What you need to know:
- I looked forward to literally bathing in Jug Daniels.
- Unfortunately, I found Fiolina away in Mombasa for team building.
Wen I first visited Fiolina in Kakamega, early in the year, I was so impressed by her employer. Not only was she being paid well, given the things she was now able to afford, but she had such a great boss, who supported her beyond work.
He would even visit her at home to ensure she was comfortable. He helped her settle in Kakamega, including helping her find a house and buy a bed, which he personally carried fixed in our Kakamega bedroom. His name is Tony.
Something else impressed me about Fiolina’s employers. They had given her an ATM card (she called it a Credit Card) that she could use for clearing bills wherever we went. Then, she used it to pay bills whenever we visited Golf Hotel, where she always reminded me to drink as much as I wanted.
“I am allowed to entertain guests and customers, so pewa vile unataka,” she told me. That is when I came to know of, and fell in love with Jug Daniels, which, since then, became my drink of choice. And we weren’t just spending in Golf Hotel alone; in July, we went to Kisumu and spent a weekend at the famous Acacia Hotel, and used the credit card to pay for our stay there – and drinks.
So when I visited Kakamega last week, part of what was on my mind was how we would use the card. I looked forward to literally bathing in Jug Daniels. Unfortunately, I found Fiolina away in Mombasa for team building, and instead of bathing in Jug Daniels, I spent the weekend bathing Sospeter!
Fiolina returned on Tuesday. I expected her to be excited to see me, but she wasn’t. I understood that she was tired for she later told me that they had been busy with many team building activities in Mombasa.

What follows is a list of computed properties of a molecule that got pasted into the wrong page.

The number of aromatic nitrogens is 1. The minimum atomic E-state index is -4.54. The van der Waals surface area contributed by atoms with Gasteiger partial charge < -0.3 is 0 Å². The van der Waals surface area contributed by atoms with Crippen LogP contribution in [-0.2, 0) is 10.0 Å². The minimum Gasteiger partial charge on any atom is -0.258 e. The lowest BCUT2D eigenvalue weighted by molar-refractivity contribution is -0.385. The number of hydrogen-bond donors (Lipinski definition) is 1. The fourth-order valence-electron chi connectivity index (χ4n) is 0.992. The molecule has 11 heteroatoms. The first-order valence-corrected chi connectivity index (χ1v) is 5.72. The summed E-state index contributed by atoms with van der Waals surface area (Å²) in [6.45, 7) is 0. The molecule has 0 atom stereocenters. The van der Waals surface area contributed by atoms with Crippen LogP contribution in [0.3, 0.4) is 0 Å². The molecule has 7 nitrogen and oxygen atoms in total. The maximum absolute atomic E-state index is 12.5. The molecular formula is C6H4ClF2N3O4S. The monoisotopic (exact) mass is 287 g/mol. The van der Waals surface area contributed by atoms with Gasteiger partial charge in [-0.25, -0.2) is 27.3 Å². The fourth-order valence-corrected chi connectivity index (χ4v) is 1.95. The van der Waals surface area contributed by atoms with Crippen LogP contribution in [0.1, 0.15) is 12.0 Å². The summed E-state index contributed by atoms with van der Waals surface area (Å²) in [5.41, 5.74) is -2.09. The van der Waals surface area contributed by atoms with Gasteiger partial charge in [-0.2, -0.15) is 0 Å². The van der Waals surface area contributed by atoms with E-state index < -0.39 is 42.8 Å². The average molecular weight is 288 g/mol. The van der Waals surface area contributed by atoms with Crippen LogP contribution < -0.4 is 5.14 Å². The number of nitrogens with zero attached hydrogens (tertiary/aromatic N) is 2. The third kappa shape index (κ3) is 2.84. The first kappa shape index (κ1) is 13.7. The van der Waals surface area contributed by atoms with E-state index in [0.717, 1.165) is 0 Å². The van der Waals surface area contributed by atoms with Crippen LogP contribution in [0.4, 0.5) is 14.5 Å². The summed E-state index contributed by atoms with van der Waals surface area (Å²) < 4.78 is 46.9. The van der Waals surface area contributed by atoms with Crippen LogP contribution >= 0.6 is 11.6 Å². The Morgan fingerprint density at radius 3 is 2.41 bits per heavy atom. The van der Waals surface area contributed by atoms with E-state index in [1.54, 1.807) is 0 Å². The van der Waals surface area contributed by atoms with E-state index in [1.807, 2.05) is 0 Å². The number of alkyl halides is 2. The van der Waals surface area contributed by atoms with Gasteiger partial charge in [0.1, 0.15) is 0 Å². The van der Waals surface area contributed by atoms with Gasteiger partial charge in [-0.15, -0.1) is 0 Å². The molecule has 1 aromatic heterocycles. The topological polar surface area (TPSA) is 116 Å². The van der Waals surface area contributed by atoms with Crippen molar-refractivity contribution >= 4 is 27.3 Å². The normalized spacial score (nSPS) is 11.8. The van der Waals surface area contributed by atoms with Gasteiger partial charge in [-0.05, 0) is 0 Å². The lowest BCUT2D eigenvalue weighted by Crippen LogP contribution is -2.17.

Other than being tired, something seemed to be bothering her. I asked her what it was but she did not want to say it. That night, she woke up at 3am to pray. She prayed about her health, her children, her family, her husband and then her job. She spent quite some time praying about her job.
“God please help the problems I have at the work disappear so that I am not fired, Please help me God.” She went on and on saying how she needed the job or else her life would become difficult.
When she returned to bed, two hours later, she seemed relaxed. I asked her what the problem was.
“You remember the credit card we have been using for our entertainment?” She asked. Of course I remembered. “That is the problem.”
I wondered if it was wrong to have used it to buy me Jug Daniels.
“Imagine no!” She declared. She explained that she noticed some of her colleagues used it to even buy things in their house.
“It started when my boss asked me to use it to buy him a TV, saying he had exceeded his limit, which I did in May.” She told me.
Encouraged, she also started using the card to buy things in our house: TV, fridge, cooker, microwave and monthly shopping.
“My colleagues told me that as long as I did not exceed the limit it was okay.” Her limit was Sh44,700
“Did you surpass it?” I asked her
“No, I did not.”
I then wondered what the problem was if she was always within the limit.
She explained that the card was for entertaining customers and office events, and only food and drinks were allowed.
“It was wrong to use it to buy households items, house shopping and even clothes.”
Indeed, Fiolina had become the proud owner of some fine clothes and shoes. In August, she had bought me a pair of shoes worth Sh5,600 at Bata, money that I would have used to buy at least three pairs.
“So what next?” I asked her.
She told me she was to appear before a disciplinary committee that Wednesday.
“Pray for me.”
When she returned in the evening, she told me that in order to save her job, she had committed pay back all inappropriate expenditure.
“How much is it?” I asked her. It was Sh393,000.
“What! How will you raise that?”
“I thought you would ask how we will raise the money!” She exclaimed. “You drank most of the money and the things I bought; I bought them for your house here and in Mwisho wa Lami. Have you forgotten about the shoes? And the weekend in Kisumu?” She was getting agitated. “You must also pay.”
“Or will you be happy to see me lose this job?” She asked me.
In the end, we agreed to take loans to pay back her company the money she misappropriated. She could only take a loan of Sh100,000 while I ended up applying for a Sacco Development loan of Sh263,000 so we could protect my wife’s job.
This was a setback for me as I had planned to use my next loan on investments. I do not know a lot in life, but I know I will never ever use credit cards. And I will never take Jug Daniels again!